Right now, UCSB is at the center of a flurry of media attention that is depicting today’s college students as oversensitive, overly politically correct and even ‘trigger-happy’ with modern-day censorship in the very place it never should happen — academia. A few weeks ago, the Associated Students Senate passed a resolution directing student representatives to meet with administrators to develop a way for professors to create “trigger warnings” for material that could potentially spark symptoms of Post Traumatic Stress Disorder in students, with such material including “Rape, Sexual Assault, Abuse, Self-Injurious Behavior, Suicide, Graphic Violence, Pornography, Kidnapping, and Graphic Depictions of Gore.” In response, major outlets such as NPR and the Los Angeles Times have reported on the resolution, with a fair number of them printing op-eds that condemn the bill and express criticism of what’s seen as an oversensitivity in what one outlet called “the wimpy generation.”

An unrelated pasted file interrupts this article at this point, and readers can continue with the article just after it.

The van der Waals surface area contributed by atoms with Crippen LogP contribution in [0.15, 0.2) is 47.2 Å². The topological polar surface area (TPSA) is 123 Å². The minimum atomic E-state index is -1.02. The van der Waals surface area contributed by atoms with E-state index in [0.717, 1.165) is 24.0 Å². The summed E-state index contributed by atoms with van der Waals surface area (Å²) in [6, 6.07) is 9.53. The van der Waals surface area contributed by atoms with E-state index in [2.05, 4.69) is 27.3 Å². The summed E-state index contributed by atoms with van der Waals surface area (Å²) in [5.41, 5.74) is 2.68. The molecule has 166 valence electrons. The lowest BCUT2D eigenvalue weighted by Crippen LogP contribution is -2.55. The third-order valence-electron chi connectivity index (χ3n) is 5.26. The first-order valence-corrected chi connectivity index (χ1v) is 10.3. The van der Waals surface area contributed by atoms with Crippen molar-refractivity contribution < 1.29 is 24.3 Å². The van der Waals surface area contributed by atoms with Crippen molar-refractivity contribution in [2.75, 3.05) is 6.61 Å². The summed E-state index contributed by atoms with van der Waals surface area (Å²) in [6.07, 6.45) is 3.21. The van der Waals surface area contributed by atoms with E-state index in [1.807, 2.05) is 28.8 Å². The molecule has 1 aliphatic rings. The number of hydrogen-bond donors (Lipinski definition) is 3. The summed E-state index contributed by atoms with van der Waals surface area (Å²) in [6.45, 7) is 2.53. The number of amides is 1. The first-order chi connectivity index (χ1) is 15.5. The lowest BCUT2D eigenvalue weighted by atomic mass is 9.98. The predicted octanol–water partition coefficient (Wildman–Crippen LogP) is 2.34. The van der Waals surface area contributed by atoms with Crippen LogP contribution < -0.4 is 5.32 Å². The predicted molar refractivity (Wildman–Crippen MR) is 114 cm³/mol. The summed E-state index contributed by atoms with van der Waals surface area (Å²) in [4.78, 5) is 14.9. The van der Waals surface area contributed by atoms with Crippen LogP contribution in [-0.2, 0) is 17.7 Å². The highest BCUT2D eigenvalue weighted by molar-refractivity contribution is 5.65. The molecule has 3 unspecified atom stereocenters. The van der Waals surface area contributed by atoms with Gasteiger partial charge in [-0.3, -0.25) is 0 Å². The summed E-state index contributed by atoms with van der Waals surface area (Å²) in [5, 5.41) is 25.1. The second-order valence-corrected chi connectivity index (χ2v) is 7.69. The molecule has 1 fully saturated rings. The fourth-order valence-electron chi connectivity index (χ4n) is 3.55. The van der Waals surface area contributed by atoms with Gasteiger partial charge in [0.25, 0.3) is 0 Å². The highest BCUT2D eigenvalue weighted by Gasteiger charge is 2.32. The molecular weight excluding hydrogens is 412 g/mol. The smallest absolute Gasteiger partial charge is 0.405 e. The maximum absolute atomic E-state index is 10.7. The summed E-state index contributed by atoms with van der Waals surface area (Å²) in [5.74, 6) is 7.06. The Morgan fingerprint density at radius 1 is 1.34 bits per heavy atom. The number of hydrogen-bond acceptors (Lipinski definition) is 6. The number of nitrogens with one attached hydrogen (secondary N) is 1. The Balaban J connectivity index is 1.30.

As it is written, the A.S. resolution has no immediate, concrete implications. Contrary to what’s been reported by outlets such as the Los Angeles Times, the resolution has not resulted in any action by the UCSB administration and no policy changes have been made. Nevertheless, what has happened is there are students on this campus — specifically student government representatives — who believe that there is an issue with students who are victims of PTSD experiencing “severe emotional, mental, and even physical distress” from professors showing material that elicits such reactions, all while not giving any warning that this material can have such effects. But are professors really obligated to give such warnings? According to Lisa Hajjar, president of Santa Barbara’s ACLU Chapter and a UCSB sociology professor, the answer is not really. Hajjar said the resolution could mark an infringement of academic freedom by potentially dictating what an instructor can and cannot teach… Read more from The Daily Nexus.